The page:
Wednesday, September 24, 2008
Gucci S/S 09 -MORE PANTS!
Frida Giannini, the designer behind the Gucci label offered three key ideas for the brand's Spring/Summer 2009 collection: lean, snappy suits with low-slung pants, fedoras adding that certain je ne sais gangster; lively, leggy micro caftans in bold prints and tricked-out safari looks. Except for the last category, everything came in vivid color — turquoise, purple, bright green. So, too, did the eveningwear, floating visions in silk jersey and chiffon, some of which seemed to be having an identity crisis.
Next, the accessories; Gucci’s roots are in accessories, as are those of its designer, and neither fact could have been more apparent. Giannini piled on the merch with gusto, piece after piece that shouted, “Buy me!”: hats; the New Jackie bags, bigger, softer with giant whipstitching; python backpacks; chokers, long chains, and terrific, earthy jewelry flashing multiple big, flat-cut agate and amethyst stones.
I feel that the collection was expected. Maybe some of the prints were unexpected but overall, you sort of knew what you are going to get from Giannini. She is very predictable, however Giannini knows how to make money. She has taken the Gucci brand from the upper echelons of luxury fashion and moved it to more of a commercial brand that is able to be replicated or copied quite easily. If you really pay attention to Zara's Fall 08 collection, you will see it is a knock-off of The Fall 08 collection of Gucci. Now, this is on one-hand a smart idea of Giannini because it exposes the masses to the Gucci label. On the other hand to some she is not really representing the true Gucci brand that Tom Ford really set out to have. One thing about Tom Ford is his designs for Gucci were quite Italian and Gucci sold very well in Italy and Europe in general. Now, Gucci is selling more and more in the United States because the collection has become much more American. Many Europeans who I know feel that Gucci has become so American, it doesn't relate to Europeans any longer.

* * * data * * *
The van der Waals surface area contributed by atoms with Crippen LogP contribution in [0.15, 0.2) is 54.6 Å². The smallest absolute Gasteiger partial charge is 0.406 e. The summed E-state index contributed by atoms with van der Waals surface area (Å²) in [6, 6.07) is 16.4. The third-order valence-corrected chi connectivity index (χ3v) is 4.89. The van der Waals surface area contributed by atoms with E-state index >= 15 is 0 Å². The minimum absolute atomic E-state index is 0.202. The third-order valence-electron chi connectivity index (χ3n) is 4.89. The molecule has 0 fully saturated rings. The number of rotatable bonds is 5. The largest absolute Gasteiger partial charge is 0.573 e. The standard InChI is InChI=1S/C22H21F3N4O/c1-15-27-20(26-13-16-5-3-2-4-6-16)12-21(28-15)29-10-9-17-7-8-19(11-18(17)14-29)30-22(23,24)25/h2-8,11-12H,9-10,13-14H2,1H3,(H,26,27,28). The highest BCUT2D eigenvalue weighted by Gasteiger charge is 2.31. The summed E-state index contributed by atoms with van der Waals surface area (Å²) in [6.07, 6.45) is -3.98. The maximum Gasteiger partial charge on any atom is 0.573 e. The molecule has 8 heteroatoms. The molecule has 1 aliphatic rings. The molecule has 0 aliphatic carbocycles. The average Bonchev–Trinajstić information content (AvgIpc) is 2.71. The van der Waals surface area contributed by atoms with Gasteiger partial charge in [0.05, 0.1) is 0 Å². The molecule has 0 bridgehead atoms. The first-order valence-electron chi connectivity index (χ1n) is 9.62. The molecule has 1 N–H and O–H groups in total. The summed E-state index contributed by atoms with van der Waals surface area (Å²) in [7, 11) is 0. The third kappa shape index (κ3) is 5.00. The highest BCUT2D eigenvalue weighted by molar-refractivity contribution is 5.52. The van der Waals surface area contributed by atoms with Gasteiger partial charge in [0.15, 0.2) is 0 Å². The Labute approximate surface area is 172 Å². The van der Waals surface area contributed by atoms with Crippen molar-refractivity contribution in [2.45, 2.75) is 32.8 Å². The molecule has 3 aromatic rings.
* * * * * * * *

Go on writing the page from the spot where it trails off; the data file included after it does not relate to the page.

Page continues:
(courtesy of WWD)